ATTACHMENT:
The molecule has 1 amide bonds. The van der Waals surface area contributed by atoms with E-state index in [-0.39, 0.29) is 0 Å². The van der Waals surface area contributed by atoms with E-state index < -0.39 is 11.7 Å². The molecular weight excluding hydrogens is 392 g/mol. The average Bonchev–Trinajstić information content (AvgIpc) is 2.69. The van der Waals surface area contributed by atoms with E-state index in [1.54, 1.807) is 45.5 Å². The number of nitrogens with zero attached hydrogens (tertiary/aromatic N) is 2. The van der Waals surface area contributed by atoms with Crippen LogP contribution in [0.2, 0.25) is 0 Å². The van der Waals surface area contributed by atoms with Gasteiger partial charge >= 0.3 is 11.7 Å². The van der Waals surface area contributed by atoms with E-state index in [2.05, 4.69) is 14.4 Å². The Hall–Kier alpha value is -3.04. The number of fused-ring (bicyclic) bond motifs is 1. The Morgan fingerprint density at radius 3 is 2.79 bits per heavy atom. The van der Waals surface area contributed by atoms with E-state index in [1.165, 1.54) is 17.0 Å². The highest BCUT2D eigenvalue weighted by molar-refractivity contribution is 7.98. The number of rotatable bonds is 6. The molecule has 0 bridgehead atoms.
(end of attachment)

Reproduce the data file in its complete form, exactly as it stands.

The molecule has 1 amide bonds. The van der Waals surface area contributed by atoms with E-state index in [-0.39, 0.29) is 0 Å². The van der Waals surface area contributed by atoms with E-state index < -0.39 is 11.7 Å². The molecular weight excluding hydrogens is 392 g/mol. The average Bonchev–Trinajstić information content (AvgIpc) is 2.69. The van der Waals surface area contributed by atoms with E-state index in [1.54, 1.807) is 45.5 Å². The number of nitrogens with zero attached hydrogens (tertiary/aromatic N) is 2. The van der Waals surface area contributed by atoms with Crippen LogP contribution in [0.2, 0.25) is 0 Å². The van der Waals surface area contributed by atoms with Gasteiger partial charge >= 0.3 is 11.7 Å². The van der Waals surface area contributed by atoms with E-state index in [2.05, 4.69) is 14.4 Å². The Hall–Kier alpha value is -3.04. The number of fused-ring (bicyclic) bond motifs is 1. The Morgan fingerprint density at radius 3 is 2.79 bits per heavy atom. The van der Waals surface area contributed by atoms with E-state index in [1.165, 1.54) is 17.0 Å². The highest BCUT2D eigenvalue weighted by molar-refractivity contribution is 7.98. The number of rotatable bonds is 6. The molecule has 0 bridgehead atoms.